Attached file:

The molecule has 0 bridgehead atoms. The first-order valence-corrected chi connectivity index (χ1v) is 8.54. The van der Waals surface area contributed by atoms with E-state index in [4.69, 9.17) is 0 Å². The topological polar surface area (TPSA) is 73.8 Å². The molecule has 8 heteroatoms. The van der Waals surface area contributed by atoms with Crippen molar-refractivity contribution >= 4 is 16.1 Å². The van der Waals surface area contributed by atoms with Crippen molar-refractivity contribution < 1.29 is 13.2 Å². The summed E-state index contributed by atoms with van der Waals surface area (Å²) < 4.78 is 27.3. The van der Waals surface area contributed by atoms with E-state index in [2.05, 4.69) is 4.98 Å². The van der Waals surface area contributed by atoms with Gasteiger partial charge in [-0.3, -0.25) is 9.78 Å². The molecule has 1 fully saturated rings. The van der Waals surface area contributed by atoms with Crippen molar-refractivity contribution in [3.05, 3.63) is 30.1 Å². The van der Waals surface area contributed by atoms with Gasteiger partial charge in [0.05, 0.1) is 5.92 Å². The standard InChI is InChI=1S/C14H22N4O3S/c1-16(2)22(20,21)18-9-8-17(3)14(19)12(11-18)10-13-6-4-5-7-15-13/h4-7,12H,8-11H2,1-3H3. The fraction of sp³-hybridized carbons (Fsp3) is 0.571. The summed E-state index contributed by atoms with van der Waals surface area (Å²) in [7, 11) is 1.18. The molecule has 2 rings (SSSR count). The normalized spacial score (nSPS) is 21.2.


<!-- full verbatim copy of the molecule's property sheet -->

The molecule has 0 bridgehead atoms. The first-order valence-corrected chi connectivity index (χ1v) is 8.54. The van der Waals surface area contributed by atoms with E-state index in [4.69, 9.17) is 0 Å². The topological polar surface area (TPSA) is 73.8 Å². The molecule has 8 heteroatoms. The van der Waals surface area contributed by atoms with Crippen molar-refractivity contribution >= 4 is 16.1 Å². The van der Waals surface area contributed by atoms with Crippen molar-refractivity contribution < 1.29 is 13.2 Å². The summed E-state index contributed by atoms with van der Waals surface area (Å²) < 4.78 is 27.3. The van der Waals surface area contributed by atoms with E-state index in [2.05, 4.69) is 4.98 Å². The van der Waals surface area contributed by atoms with Gasteiger partial charge in [-0.3, -0.25) is 9.78 Å². The molecule has 1 fully saturated rings. The van der Waals surface area contributed by atoms with Crippen molar-refractivity contribution in [3.05, 3.63) is 30.1 Å². The van der Waals surface area contributed by atoms with Gasteiger partial charge in [0.05, 0.1) is 5.92 Å². The standard InChI is InChI=1S/C14H22N4O3S/c1-16(2)22(20,21)18-9-8-17(3)14(19)12(11-18)10-13-6-4-5-7-15-13/h4-7,12H,8-11H2,1-3H3. The fraction of sp³-hybridized carbons (Fsp3) is 0.571. The summed E-state index contributed by atoms with van der Waals surface area (Å²) in [7, 11) is 1.18. The molecule has 2 rings (SSSR count). The normalized spacial score (nSPS) is 21.2.